- Equitable access to education for all children (especially the poorest and most marginalized).
- An emphasis on learning outcomes and quality of education in addition to access.
- Learning across a continuum – from early childhood through to adolescents and the transition to work.
The U.N. High-Level Panel’s (HLP) newly released report proposing an ambitious new international development agenda for the next two decades echoes these priorities and highlights education as key to eradicating extreme poverty and achieving sustainable development. In fact the framing of education priorities, which are focused on access to equitable, quality education and learning across the life-cycle, has been repeated in three major reports on the post-2015 process released this month: the HLP’s report: New Global Partnership: Eradicate Poverty and Transform Economies through Sustainable Development; the executive summary from the World We Want education consultation: Envisioning Education in the Post-2015 Development Agenda; and the U.N. Sustainable Development Solutions Network’s report: An Action Agenda for Sustainable Development (See Table).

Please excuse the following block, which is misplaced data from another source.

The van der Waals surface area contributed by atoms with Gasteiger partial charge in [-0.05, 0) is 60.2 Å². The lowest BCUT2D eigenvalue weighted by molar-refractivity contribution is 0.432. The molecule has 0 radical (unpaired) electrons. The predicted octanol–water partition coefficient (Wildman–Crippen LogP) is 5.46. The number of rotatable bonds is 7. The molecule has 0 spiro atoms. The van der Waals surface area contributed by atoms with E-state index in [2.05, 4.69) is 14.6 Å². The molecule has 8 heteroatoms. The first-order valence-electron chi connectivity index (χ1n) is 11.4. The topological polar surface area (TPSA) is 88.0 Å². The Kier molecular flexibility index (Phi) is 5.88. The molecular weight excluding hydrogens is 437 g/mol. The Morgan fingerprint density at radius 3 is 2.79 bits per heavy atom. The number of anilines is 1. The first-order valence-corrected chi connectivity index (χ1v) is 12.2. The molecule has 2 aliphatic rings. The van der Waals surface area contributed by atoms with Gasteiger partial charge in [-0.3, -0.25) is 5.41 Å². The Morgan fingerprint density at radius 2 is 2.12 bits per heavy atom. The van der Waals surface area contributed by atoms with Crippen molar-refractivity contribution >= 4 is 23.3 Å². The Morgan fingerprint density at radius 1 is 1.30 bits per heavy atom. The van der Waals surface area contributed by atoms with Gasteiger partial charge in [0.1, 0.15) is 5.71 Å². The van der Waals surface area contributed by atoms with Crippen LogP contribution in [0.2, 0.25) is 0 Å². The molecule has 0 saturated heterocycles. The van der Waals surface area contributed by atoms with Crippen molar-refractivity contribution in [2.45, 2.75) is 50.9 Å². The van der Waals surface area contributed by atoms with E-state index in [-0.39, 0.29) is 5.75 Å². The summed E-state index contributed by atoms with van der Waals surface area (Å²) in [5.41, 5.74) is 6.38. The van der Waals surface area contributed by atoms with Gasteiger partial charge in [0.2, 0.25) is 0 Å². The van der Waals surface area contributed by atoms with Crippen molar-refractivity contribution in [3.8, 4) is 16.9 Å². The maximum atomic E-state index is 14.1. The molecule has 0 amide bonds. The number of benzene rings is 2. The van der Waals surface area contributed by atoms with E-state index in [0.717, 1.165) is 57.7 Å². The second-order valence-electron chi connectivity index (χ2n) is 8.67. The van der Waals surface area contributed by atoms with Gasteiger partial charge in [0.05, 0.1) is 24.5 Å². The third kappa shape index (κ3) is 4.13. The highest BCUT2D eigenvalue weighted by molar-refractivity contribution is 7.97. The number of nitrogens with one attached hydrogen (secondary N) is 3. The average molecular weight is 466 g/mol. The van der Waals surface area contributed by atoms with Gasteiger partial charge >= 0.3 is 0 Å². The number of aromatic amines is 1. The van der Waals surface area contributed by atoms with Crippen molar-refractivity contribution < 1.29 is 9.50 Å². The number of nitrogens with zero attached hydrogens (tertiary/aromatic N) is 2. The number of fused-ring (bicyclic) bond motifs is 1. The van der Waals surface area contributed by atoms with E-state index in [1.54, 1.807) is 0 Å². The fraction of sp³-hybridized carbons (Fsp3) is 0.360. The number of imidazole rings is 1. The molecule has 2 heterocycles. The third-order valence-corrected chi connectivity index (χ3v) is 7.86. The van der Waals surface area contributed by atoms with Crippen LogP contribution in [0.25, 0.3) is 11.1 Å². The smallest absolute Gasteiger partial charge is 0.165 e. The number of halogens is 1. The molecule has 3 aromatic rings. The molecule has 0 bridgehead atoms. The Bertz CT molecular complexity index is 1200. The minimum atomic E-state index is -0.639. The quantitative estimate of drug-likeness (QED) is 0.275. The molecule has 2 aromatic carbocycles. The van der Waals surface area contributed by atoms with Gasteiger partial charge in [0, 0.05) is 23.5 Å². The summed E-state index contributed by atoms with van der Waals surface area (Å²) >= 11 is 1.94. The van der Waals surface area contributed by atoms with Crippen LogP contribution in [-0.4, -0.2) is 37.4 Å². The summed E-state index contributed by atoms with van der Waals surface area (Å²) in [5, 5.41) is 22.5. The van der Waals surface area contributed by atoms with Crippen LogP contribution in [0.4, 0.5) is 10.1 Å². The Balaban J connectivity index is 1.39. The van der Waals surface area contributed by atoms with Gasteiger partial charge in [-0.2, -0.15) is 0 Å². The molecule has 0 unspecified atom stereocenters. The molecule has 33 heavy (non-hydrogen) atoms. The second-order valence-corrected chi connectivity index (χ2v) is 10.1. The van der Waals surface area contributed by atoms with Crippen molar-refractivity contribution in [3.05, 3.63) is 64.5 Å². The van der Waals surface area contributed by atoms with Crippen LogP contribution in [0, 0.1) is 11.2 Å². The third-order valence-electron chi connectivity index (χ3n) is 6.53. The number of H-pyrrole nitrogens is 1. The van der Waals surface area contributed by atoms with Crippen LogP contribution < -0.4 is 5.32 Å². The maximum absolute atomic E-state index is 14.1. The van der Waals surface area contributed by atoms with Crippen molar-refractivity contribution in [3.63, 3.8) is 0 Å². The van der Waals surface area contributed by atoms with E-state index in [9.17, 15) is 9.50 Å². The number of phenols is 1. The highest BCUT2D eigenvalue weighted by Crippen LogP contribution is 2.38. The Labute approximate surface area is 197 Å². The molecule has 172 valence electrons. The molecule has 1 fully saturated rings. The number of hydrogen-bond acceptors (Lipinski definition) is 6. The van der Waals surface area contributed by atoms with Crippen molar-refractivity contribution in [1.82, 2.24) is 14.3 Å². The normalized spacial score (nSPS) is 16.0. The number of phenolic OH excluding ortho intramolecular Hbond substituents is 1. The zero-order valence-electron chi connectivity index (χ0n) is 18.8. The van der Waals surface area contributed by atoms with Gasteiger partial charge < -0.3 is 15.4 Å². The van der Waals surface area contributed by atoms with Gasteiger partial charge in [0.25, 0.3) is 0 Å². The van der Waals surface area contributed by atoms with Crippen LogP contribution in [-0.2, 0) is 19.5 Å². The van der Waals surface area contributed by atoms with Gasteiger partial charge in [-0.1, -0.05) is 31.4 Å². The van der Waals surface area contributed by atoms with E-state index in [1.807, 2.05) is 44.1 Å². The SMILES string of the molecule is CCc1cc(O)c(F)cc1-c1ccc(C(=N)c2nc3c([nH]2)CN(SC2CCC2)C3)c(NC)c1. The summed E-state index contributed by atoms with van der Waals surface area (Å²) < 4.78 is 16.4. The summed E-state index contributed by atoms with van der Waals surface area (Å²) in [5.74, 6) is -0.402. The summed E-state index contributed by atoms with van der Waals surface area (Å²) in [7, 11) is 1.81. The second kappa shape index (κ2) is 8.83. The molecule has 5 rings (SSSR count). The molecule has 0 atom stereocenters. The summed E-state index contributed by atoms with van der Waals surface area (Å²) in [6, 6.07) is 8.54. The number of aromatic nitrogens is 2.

|Proposed Post-2015 Goals for the Education Sector|
|High-Level Panel report||Quality education and lifelong learning.|
|Executive summary for the World We Want education consultation||Equitable, quality, lifelong education and learning for all.|
|Sustainable Development Solutions Network report||Effective learning for all children and youth for life and livelihood.|
This is a welcome focus on access plus learning. Moreover, the HLP’s report specifically lists corresponding national targets for education:
- increasing the proportion of children able to access and complete preprimary education;
- ensuring that children can read, write and count well enough to meet minimum learning standards upon completion of primary education;
- having access to lower secondary education and increasing the proportion of adolescents who achieve recognized and measurable learning outcomes; and
- increasing the number of young and adult women and men with the skills, including technical and vocational, needed for work.
Taken as a whole, the HLP report builds upon the lessons learned from the current Millennium Development Goals’ (MDGs) efforts to get all girls and boys into school, but also lays the groundwork to ensure that children stay in school and learn.
The HLP report identifies crosscutting development challenges including gender discrimination, conflict and crisis-affected environments, broader social inequality and an overall lack of – and urgent need for – data and better measurement. The High-Level Panel’s illustrative universal goals and national targets are not a prescriptive blueprint, but examples to frame continued debate. In order to achieve equitable learning for all, the education community cannot operate in a vacuum and will need to address gender, equity, conflict and other issues such as disability in the coming year as it seeks to refine its post-2015 agenda.